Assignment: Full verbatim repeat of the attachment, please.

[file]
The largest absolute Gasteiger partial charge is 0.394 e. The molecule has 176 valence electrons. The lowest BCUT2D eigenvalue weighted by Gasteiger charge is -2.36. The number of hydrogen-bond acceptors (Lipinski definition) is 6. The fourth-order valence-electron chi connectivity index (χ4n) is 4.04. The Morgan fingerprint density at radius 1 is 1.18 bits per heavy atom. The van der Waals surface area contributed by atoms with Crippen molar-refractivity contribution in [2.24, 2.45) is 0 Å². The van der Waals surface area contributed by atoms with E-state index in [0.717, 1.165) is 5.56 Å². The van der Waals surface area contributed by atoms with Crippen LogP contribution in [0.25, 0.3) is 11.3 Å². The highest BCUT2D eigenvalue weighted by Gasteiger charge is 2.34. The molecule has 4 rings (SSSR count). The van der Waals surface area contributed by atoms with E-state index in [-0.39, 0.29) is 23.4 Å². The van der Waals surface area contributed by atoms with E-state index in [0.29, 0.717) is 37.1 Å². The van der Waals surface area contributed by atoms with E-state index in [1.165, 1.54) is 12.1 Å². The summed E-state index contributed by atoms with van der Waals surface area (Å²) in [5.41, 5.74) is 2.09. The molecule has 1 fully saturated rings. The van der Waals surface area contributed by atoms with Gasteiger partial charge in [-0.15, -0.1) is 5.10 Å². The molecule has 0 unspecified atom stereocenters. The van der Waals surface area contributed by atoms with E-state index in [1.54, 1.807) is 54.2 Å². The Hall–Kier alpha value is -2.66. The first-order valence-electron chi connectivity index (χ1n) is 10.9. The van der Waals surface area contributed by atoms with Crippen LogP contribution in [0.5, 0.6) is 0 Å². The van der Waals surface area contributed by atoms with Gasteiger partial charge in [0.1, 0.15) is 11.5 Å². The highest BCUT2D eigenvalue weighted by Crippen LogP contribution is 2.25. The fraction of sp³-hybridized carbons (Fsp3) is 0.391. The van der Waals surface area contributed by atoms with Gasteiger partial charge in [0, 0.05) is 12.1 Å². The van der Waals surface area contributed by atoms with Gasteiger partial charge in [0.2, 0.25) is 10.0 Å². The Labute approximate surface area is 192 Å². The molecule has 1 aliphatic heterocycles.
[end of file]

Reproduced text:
The largest absolute Gasteiger partial charge is 0.394 e. The molecule has 176 valence electrons. The lowest BCUT2D eigenvalue weighted by Gasteiger charge is -2.36. The number of hydrogen-bond acceptors (Lipinski definition) is 6. The fourth-order valence-electron chi connectivity index (χ4n) is 4.04. The Morgan fingerprint density at radius 1 is 1.18 bits per heavy atom. The van der Waals surface area contributed by atoms with Crippen molar-refractivity contribution in [2.24, 2.45) is 0 Å². The van der Waals surface area contributed by atoms with E-state index in [0.717, 1.165) is 5.56 Å². The van der Waals surface area contributed by atoms with Crippen LogP contribution in [0.25, 0.3) is 11.3 Å². The highest BCUT2D eigenvalue weighted by Gasteiger charge is 2.34. The molecule has 4 rings (SSSR count). The van der Waals surface area contributed by atoms with E-state index in [-0.39, 0.29) is 23.4 Å². The van der Waals surface area contributed by atoms with E-state index in [0.29, 0.717) is 37.1 Å². The van der Waals surface area contributed by atoms with E-state index in [1.165, 1.54) is 12.1 Å². The summed E-state index contributed by atoms with van der Waals surface area (Å²) in [5.41, 5.74) is 2.09. The molecule has 1 fully saturated rings. The van der Waals surface area contributed by atoms with Gasteiger partial charge in [-0.15, -0.1) is 5.10 Å². The molecule has 0 unspecified atom stereocenters. The van der Waals surface area contributed by atoms with E-state index in [1.54, 1.807) is 54.2 Å². The Hall–Kier alpha value is -2.66. The first-order valence-electron chi connectivity index (χ1n) is 10.9. The van der Waals surface area contributed by atoms with Crippen LogP contribution in [0.5, 0.6) is 0 Å². The van der Waals surface area contributed by atoms with Gasteiger partial charge in [0.1, 0.15) is 11.5 Å². The highest BCUT2D eigenvalue weighted by Crippen LogP contribution is 2.25. The fraction of sp³-hybridized carbons (Fsp3) is 0.391. The van der Waals surface area contributed by atoms with Gasteiger partial charge in [0, 0.05) is 12.1 Å². The van der Waals surface area contributed by atoms with Gasteiger partial charge in [0.2, 0.25) is 10.0 Å². The Labute approximate surface area is 192 Å². The molecule has 1 aliphatic heterocycles.